This is an oft-repeated, oft-mentioned idiom that we have been hearing ever since we were children – from our teachers, from our elders and from anyone who cared to give us his or her piece of mind. Have we ever given this time-honored idiom an adequate amount of thought? What does it really mean?
It’s common sense really – preventing something from happening is way better than trying to put resources in curing it. This idiom makes more sense when talked about in term of our health. If we can prevent a health condition, it is way better than going through the pain and suffering that comes along with trying to cure it.
As children, we were given lessons in cleanliness as a sure shot way of preventing common infections. Washing of hands after using the toilet and before eating, taking a thorough bath every day, sneezing with mouth covered, washing fruits and vegetables before consumption and so on. But there is a deeper connotation to this idiom when it comes to preventing many kinds of health problems. Let us dive in.
Our body is made up of more than 37 trillion cells. Each of these cells harbors a long, spiral molecule called the DNA. DNA is the Master Molecule of Life, controlling every aspect thereof. Apart from the way we look and all the physiologic processes that happen inside our body, the DNA also determines our predisposition to many kinds of diseases, like diabetes, cancers, mental disorders (like Alzheimer’s and Parkinson’s) and so on. This usually happens if you have a faulty gene. By faulty, we mean a gene that has a slightly different sequence than a normal one. Such a gene is called a variant or mutant.
So, in theory, if we could somehow read this information from our DNA, we can find out if we are at risk of a particular disease. But while this is easier said than done, we have progressed a great deal in making this a reality. Today, not only do we have the technology to find a particular gene from a DNA sample, we also have a fair bit of understanding of the role of that particular gene in the initiation and progression of a disease.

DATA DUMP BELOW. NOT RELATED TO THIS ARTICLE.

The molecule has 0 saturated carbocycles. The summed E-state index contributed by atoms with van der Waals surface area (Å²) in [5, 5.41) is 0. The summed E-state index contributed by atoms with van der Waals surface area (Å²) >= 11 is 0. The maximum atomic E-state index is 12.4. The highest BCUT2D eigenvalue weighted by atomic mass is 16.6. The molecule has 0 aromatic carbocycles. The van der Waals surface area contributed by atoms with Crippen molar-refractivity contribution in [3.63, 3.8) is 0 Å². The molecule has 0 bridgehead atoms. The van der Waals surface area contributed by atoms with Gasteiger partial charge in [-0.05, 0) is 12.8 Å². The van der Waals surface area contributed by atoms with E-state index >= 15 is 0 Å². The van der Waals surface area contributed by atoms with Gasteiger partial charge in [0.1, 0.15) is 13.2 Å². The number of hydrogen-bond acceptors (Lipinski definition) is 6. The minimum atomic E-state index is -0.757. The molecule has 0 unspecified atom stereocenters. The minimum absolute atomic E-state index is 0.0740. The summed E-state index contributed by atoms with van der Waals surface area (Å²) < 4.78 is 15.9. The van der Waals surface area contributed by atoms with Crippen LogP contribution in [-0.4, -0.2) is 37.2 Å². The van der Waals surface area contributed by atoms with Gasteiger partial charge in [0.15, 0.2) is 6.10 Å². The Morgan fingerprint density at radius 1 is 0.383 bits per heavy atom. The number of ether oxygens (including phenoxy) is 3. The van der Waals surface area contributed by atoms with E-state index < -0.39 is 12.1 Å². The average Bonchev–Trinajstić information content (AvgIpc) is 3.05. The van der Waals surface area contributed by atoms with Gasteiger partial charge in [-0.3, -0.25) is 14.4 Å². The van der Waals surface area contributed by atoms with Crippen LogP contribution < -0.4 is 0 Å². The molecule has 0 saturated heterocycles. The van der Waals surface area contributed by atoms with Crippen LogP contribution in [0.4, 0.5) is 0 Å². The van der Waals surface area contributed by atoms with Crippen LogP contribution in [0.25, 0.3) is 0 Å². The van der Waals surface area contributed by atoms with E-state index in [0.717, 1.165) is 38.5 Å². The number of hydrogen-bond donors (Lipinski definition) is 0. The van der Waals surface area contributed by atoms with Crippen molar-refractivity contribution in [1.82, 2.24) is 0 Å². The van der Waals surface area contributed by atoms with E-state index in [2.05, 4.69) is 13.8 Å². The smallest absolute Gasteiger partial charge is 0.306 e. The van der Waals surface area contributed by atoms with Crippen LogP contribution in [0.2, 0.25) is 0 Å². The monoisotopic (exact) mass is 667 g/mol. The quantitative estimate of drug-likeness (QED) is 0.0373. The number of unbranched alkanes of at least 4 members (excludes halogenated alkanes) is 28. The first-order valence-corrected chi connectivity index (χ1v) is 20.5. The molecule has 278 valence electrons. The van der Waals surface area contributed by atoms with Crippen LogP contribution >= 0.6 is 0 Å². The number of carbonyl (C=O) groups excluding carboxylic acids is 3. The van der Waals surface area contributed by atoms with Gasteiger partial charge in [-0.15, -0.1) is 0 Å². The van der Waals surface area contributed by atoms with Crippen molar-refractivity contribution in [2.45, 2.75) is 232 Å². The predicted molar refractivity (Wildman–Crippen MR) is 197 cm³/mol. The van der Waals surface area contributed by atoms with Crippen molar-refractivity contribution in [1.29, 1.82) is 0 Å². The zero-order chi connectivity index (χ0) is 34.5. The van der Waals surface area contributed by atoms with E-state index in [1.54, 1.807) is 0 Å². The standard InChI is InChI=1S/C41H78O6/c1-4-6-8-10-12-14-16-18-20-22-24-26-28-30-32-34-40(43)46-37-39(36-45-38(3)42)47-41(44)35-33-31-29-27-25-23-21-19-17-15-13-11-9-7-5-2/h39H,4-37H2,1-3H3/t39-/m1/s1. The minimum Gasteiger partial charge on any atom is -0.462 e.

The most popular celebrity example of this kind of prevention is the actress Angelina Jolie who underwent double mastectomy and had her ovaries and fallopian tubes removed surgically when she found out that she had an almost 90% chance of developing breast cancer and 50% chance of developing ovarian cancer. What prompted her to take such a drastic decision? During a screening test, she was found to have a mutated BRCA1 gene that put her at a serious risk of cancer. Is the test foolproof, you may ask? No, we’ll answer, if by that you mean that Jolie would have surely suffered from cancer. Merely having a mutated gene does not mean that a person will suffer from a disease. But we are talking about prevention and how it is better than cure. Because the science behind it was foolproof, Jolie decided to err on the side of caution.
Genetic disease risk assessment
It is a dynamically growing field. With more research happening, the field will only become more robust in its assessment of disease predispositions. While Jolie’s case was extreme, for most people, a simple, yet definitive, change in diet and lifestyle is enough to help prevent the impending health condition. For instance, if a person finds that he or she is at risk of type 2 diabetes, he or she can make changes to the way they eat, along with certain lifestyle modifications as well as a disciplined regimen of physical exercise and stress management techniques. This will ensure that they do not get a full-blown diabetic condition.
The growing fields of Nutrigenomics and Nutrigenetics have helped us understand how the food that we eat interacts with our body at the cellular level. Using this information, we can find the root causes of food sensitivities as well as risks of health conditions due to our dietary habits. Avoiding foods that can make us potentially sick is a real possibility.
Genomepatri is one such….scratch that…is the Ultimate Personal genomics test! Such tests are simple to perform (it only needs a saliva swab) but are extremely powerful in the value they provide. After the tests results are out, experts help you decipher the meaning of the results and also guide you to take appropriate steps to decrease the risks of any health conditions you might be at risk of. A change in diet and lifestyle is all that is needed in most of the cases to reduce risks. And again, simply having the potentially harmful variant does not mean that you will get the disease. Such a gene variant can be effectively “silenced” by making subtle changes to diet and lifestyle.
Prevention of diseases has come a long way; from espousing cleanliness to screening for potentially risky gene variations. Genetic screening for diseases is of utmost value for individuals who have a family history of a disease or work in a potentially hazardous environment. Investment in this kind of preventive screening makes complete sense considering the poor prognosis of the many diseases it can help find predispositions to.